Marc said...

In Despair,

Let's assume Francis is a material apostate (an assumption with which I agree there is sufficient evidence to support). That does not give us leave to abandon the faith. The pope is not the barometer of Catholicism. Recall that, even though all but one apostle fled the Cross, others were obliged to remain.

Billy the Kid said...

Francis is a bad joke...except it isn't funny. The Church is in real danger and everyone just rolls merrily along. I don't put much stock in the so-called "new generation of Priests" because, despite their alleged traditionalism, they were raised in the era of compromise and negotiation. That is all they know. They will be easy marks for Leftist/progressive prevarication and manipulation. Can't post it on here, but see Clint Eastwood's remarks about this generation in the morning news.

Marc said...

An addition: Today is the feast of St. Dominic, a saint who devoted his life to putting down the Albigensian heresy. There are many such saints who fought for the faith against various heretics. How many of them were popes? Yes, there are some saintly pontiffs known for their staunch defense of the faith against heresy. But there are many more confessors and martyrs among the lesser hierarchical ranks and the laity who are revered for fighting heresy.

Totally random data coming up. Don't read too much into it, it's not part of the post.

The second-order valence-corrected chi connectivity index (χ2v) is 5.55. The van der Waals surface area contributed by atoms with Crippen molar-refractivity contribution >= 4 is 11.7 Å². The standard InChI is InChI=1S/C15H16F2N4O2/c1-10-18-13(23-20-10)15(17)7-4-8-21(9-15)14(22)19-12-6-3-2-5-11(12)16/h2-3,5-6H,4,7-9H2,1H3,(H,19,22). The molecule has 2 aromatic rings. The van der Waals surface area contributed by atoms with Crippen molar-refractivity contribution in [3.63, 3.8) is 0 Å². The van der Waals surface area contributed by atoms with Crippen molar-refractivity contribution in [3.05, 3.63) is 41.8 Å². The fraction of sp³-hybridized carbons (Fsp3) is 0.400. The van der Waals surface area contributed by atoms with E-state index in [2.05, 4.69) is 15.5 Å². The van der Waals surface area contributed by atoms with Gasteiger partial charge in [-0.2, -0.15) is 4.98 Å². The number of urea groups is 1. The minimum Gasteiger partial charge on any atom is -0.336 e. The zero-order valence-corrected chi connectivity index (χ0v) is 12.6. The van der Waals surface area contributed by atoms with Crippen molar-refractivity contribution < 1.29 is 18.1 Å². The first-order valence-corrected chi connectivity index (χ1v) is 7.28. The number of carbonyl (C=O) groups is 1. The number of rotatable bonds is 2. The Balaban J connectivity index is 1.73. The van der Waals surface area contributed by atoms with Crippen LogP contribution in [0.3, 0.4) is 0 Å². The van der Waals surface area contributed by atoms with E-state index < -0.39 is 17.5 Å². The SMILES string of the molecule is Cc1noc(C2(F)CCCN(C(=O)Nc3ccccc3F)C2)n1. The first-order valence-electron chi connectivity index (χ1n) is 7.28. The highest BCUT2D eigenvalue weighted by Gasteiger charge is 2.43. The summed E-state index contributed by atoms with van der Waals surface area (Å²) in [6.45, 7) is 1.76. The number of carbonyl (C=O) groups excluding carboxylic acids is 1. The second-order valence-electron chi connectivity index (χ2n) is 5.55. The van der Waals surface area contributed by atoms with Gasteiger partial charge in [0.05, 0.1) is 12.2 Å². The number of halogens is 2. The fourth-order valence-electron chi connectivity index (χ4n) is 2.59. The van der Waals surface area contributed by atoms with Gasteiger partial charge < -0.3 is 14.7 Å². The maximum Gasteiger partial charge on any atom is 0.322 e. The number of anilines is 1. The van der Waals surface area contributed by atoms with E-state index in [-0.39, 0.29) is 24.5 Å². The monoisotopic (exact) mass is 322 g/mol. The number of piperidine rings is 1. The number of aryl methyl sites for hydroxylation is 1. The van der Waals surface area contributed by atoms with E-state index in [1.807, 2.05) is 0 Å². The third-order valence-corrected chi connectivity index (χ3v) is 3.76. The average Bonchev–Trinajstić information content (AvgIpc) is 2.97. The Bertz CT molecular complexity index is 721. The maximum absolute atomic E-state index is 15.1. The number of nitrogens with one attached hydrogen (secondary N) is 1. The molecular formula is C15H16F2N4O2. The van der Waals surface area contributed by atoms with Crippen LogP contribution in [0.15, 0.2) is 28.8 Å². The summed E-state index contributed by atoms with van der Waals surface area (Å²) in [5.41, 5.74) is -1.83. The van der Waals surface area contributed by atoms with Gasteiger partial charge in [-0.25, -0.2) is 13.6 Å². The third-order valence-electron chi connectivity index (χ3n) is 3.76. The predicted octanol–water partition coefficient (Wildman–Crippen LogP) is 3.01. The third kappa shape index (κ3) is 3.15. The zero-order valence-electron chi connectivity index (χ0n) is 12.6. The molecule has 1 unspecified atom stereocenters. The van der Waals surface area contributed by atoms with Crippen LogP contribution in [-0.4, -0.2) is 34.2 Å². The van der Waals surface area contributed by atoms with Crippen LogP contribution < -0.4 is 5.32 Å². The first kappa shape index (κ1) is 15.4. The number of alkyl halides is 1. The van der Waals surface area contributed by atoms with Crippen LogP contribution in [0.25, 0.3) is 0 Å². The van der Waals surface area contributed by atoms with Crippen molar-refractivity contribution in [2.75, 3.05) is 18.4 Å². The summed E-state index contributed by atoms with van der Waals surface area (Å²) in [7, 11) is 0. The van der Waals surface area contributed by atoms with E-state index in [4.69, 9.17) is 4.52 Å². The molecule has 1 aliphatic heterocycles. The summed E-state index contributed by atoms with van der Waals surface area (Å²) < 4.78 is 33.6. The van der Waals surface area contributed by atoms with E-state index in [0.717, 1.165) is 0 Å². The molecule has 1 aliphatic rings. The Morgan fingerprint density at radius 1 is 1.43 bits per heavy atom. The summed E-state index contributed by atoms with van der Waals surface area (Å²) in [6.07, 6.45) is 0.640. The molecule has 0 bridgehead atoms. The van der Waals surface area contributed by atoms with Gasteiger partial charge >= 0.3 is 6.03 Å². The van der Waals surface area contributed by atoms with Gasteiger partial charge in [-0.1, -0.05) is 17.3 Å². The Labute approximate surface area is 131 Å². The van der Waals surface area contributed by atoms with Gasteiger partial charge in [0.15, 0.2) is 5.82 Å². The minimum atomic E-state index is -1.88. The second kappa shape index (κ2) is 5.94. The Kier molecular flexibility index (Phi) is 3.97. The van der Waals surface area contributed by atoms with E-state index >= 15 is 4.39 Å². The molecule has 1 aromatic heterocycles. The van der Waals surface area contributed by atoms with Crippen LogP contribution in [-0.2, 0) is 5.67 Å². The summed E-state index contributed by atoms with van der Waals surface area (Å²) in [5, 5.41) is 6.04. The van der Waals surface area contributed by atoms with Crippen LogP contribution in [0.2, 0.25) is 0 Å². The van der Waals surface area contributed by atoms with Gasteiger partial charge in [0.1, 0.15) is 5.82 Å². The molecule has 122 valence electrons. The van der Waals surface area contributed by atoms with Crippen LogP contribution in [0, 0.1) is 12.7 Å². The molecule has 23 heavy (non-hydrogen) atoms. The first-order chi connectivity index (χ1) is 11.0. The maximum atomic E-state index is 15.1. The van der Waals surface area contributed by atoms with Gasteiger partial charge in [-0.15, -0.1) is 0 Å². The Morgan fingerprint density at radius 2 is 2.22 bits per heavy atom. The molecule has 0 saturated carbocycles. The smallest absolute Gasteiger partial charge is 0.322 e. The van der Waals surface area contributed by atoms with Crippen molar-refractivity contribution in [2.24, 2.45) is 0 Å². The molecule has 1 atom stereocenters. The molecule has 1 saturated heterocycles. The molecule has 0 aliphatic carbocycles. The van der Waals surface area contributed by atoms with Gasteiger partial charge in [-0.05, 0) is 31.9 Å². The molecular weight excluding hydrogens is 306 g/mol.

The lesson is that it is alien to the Church's history to merely look to the pope to put down errors. And in some cases, one even finds that the pope is the source of the problem and needs to be confronted by a confessor saint.

The rule of faith is the Church and her Tradition. This is true for you and me, your bishop and mine, as well as the pope. The pope is not the rule of faith, does not invent anything and can change nothing. Therefore, we have an obligation, like all the martyrs and confessors before us to adhere to the rule of faith even if every other person on earth abandons it.

Daniel said...

Shouldn't we be consistent in venting about Catholic politicians who support the death penalty, punish immigrants, demonize minorities, and support a proto-fascist dictator wannabe?